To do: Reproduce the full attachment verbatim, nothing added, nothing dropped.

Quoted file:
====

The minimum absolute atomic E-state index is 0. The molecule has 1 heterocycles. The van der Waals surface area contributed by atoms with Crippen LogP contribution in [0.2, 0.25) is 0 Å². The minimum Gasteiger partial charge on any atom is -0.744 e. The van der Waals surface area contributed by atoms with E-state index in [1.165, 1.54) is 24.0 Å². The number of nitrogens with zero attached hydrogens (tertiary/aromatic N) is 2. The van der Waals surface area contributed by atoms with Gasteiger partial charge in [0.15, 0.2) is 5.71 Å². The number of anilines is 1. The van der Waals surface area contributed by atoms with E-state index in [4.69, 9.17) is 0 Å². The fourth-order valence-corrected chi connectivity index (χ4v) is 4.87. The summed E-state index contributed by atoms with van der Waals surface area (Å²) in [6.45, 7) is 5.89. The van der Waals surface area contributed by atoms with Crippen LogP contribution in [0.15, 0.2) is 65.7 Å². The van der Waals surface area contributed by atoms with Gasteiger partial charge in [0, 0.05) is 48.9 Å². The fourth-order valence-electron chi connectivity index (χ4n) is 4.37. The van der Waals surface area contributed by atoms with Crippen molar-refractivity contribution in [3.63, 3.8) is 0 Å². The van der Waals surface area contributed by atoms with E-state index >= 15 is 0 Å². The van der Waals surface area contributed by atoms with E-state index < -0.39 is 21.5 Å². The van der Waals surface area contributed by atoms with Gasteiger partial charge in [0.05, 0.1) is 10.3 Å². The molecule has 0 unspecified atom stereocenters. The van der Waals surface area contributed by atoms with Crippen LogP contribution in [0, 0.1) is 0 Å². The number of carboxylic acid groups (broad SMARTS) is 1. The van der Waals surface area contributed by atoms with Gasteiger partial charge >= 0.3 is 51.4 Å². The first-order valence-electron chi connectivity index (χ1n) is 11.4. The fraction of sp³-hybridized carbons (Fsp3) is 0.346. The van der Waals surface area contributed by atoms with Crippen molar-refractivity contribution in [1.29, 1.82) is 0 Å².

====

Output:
The minimum absolute atomic E-state index is 0. The molecule has 1 heterocycles. The van der Waals surface area contributed by atoms with Crippen LogP contribution in [0.2, 0.25) is 0 Å². The minimum Gasteiger partial charge on any atom is -0.744 e. The van der Waals surface area contributed by atoms with E-state index in [1.165, 1.54) is 24.0 Å². The number of nitrogens with zero attached hydrogens (tertiary/aromatic N) is 2. The van der Waals surface area contributed by atoms with Gasteiger partial charge in [0.15, 0.2) is 5.71 Å². The number of anilines is 1. The van der Waals surface area contributed by atoms with E-state index in [4.69, 9.17) is 0 Å². The fourth-order valence-corrected chi connectivity index (χ4v) is 4.87. The summed E-state index contributed by atoms with van der Waals surface area (Å²) in [6.45, 7) is 5.89. The van der Waals surface area contributed by atoms with Crippen LogP contribution in [0.15, 0.2) is 65.7 Å². The van der Waals surface area contributed by atoms with Gasteiger partial charge in [0, 0.05) is 48.9 Å². The fourth-order valence-electron chi connectivity index (χ4n) is 4.37. The van der Waals surface area contributed by atoms with Crippen molar-refractivity contribution in [3.63, 3.8) is 0 Å². The van der Waals surface area contributed by atoms with E-state index >= 15 is 0 Å². The van der Waals surface area contributed by atoms with E-state index < -0.39 is 21.5 Å². The van der Waals surface area contributed by atoms with Gasteiger partial charge in [0.05, 0.1) is 10.3 Å². The molecule has 0 unspecified atom stereocenters. The van der Waals surface area contributed by atoms with Crippen LogP contribution in [0, 0.1) is 0 Å². The number of carboxylic acid groups (broad SMARTS) is 1. The van der Waals surface area contributed by atoms with Gasteiger partial charge >= 0.3 is 51.4 Å². The first-order valence-electron chi connectivity index (χ1n) is 11.4. The fraction of sp³-hybridized carbons (Fsp3) is 0.346. The van der Waals surface area contributed by atoms with Crippen molar-refractivity contribution in [1.29, 1.82) is 0 Å².